It’s not you, it’s me.

gif source

So, this is really the end; I am officially breaking up with my professional ranter alter ego. It’s been a full-on, time consuming, yet fun and interesting experience and I actually feel like I’ve come out the other side of the blogosphere as a more sophisticated writer that considers an issue from multiple perspectives and is seriously skilled at cutting down to fit under a word limit.
BCM110 you have officially transformed me into one of those people that overanalyses and questions absolutely everything. “omg that is a really great ad, although, if I was a builder I’d be totally offended”, “wow that is a powerful image, look at the way they’ve used juxtaposition!” … yep, I’m one of them. But, the ultimate question that these past 6 weeks have forced me to consider is: ‘are we being brainwashed by the media?’.

When I consider the news in particular, it becomes apparent to me that we are, in fact, to some extent, being ‘brainwashed’ by what we read or watch in the media. In regards to media ownership, the very small group of incredibly powerful media moguls in Australia ultimately spread their agenda and ideologies across all platforms through the media puppets that they own. This uniform, bias media, seen everywhere, acts as a sign for the connotations and denotations that the media owners are trying to portray. This, in turn, sparks moral panic and huge debate within the mediated public sphere which leads to people glued to social media through media effects, debating their view point and creating further interest and exposure for the content creators. Whatever way you look at it, the media does to some extent have an effect of every person, unless you literally live under a rock. We are lead to either believe or disagree with everything that we read or watch in the media, and both cause our minds to be affected by the news that we hear. However, I don’t believe we are brainwashed by the media per say, but instead, by the powerful people who are behind the creation of media content. Media is just the means in which this ‘brainwashing’ information is being spread.

So, that is what blogging for the past 6 weeks has done to me. I have an opinion on everything and through reading other fellow bloggers’ posts I have learnt that every other person also has a valid opinion that is, most of the time, very different to mine, which has made for interesting and thought-provoking reads every week. I am now comfortable in voicing my own opinion whilst disregarding the fear of being judged or disagreed with.

I hope you’ve enjoyed reading my blog over the last few weeks, at least a little bit.
For now, myself and blogger Ashleigh have decided to go our separate ways, but we’ll stay friends.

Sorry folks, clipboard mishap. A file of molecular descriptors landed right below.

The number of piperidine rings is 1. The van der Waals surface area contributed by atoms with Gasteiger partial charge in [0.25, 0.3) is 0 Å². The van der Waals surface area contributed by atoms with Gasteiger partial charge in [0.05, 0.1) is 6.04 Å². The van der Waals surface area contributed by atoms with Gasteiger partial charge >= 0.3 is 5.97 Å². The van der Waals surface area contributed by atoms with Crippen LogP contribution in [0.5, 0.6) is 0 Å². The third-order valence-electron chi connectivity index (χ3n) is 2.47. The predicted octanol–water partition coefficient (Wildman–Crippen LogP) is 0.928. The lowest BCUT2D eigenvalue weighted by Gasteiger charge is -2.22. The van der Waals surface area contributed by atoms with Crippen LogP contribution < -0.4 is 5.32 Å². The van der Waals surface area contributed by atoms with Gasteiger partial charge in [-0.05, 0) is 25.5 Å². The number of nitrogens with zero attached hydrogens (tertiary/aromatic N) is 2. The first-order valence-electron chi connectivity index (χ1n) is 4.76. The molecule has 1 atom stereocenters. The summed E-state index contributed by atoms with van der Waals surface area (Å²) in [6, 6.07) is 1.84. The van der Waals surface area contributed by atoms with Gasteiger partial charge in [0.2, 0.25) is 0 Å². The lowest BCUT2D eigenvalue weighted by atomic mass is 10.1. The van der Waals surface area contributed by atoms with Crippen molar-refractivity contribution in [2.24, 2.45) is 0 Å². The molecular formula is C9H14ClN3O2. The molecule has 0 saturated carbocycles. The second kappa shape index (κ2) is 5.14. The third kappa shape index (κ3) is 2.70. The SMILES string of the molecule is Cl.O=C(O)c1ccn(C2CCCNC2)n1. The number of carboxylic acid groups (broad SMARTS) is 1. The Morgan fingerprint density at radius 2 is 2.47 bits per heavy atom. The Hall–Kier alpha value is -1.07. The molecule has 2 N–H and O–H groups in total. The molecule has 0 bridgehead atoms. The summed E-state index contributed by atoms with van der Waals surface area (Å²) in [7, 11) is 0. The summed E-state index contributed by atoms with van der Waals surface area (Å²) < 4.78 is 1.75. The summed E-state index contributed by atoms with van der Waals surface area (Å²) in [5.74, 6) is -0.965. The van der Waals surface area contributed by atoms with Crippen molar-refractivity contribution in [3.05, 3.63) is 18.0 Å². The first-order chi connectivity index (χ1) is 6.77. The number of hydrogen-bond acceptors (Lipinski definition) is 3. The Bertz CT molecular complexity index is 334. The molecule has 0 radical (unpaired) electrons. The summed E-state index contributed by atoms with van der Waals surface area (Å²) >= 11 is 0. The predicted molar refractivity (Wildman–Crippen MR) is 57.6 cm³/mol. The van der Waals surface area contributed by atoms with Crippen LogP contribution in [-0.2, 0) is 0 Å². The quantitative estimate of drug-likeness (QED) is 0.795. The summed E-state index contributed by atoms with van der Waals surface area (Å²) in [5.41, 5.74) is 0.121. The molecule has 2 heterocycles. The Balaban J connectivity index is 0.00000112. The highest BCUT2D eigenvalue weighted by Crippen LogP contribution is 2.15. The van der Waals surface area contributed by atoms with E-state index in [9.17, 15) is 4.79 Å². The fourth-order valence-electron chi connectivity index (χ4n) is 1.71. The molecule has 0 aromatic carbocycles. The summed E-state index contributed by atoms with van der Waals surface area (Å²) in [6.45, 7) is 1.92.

Logging out. ash xx

Glee gif – source



Field, A. 2014, About Ashleigh, WordPress, viewed March 17 – April 14,

Turnbull, S. 2014, ‘Making Connections Week 6′, lecture, BCM110, University of Wollongong, delivered 8 April March 2014.


Sealed Sections Unsealing Childhood Innocence

There is widespread debate about the appropriateness of teenage magazines and whether or not these magazines are responsible for the sexualisation of children through subjecting teens to information that is not age appropriate. Looking specifically at Girlfriend magazine, there are several positives and negatives to the magazines’ ‘sealed section’ which has led to debate in the mediated public sphere that is the internet.

sss03 copy
Macushla Burke 2011

The intended target age of Girlfriend is said to be 14-17 year old girls (Pacific Magazines 2014), however around 20% of Girlfriend’s readers are between the ages of 11 and 12. Now, I’m obviously not a mother of an 11 year old girl but I am certain that I would not want my young child to be reading about whether she can “perform oral sex if I have braces”. But, sadly, many 11 year old girls are being subjected to this information at those tender ages, they “can learn the latest sex lingo in an eight-page ‘Sexapedia’ sealed section … and delve into the sexual antics of their peers” (Dirty Laundry 2009). This information is all easily accessible, found comfortably next to the Spongebob Squarepants and Total Girl magazines in every supermarket with no restricted access, classification guidelines or content warnings. The front cover of Girlfriend magazine screams out to teen girls with topless pictures of Justin Bieber and photos of their favourite celebrity with perfect hair and flawless skin. These magazines are exploiting young girls’ desire to grow up quickly by throwing information at them that they should not be interested in until they are 15 at the very least.

The editor of Girlfriend magazine claims that it is “a service” to make sure sex is in every magazine, as teenagers are always going to be curious. This statement is somewhat true; teenagers are forever going to want information about sex and what people of their age are participating in. This is where the debate about ‘sealed sections’ surfaces; are these magazines, full of confronting information, helping teenage girls? One issue of Girlfriend noted that 50% of readers are worried about getting an STI, so, clearly the information within this magazine is helping young people who are choosing to be sexually active by offering knowledge of safe sex and medical advice from a qualified doctor.  There is also a lot of information about cyberstalking, building self-esteem, body issues and mental health problems such as depression. These sealed sections provide answers to questions that readers may be embarrassed to consult their parents about.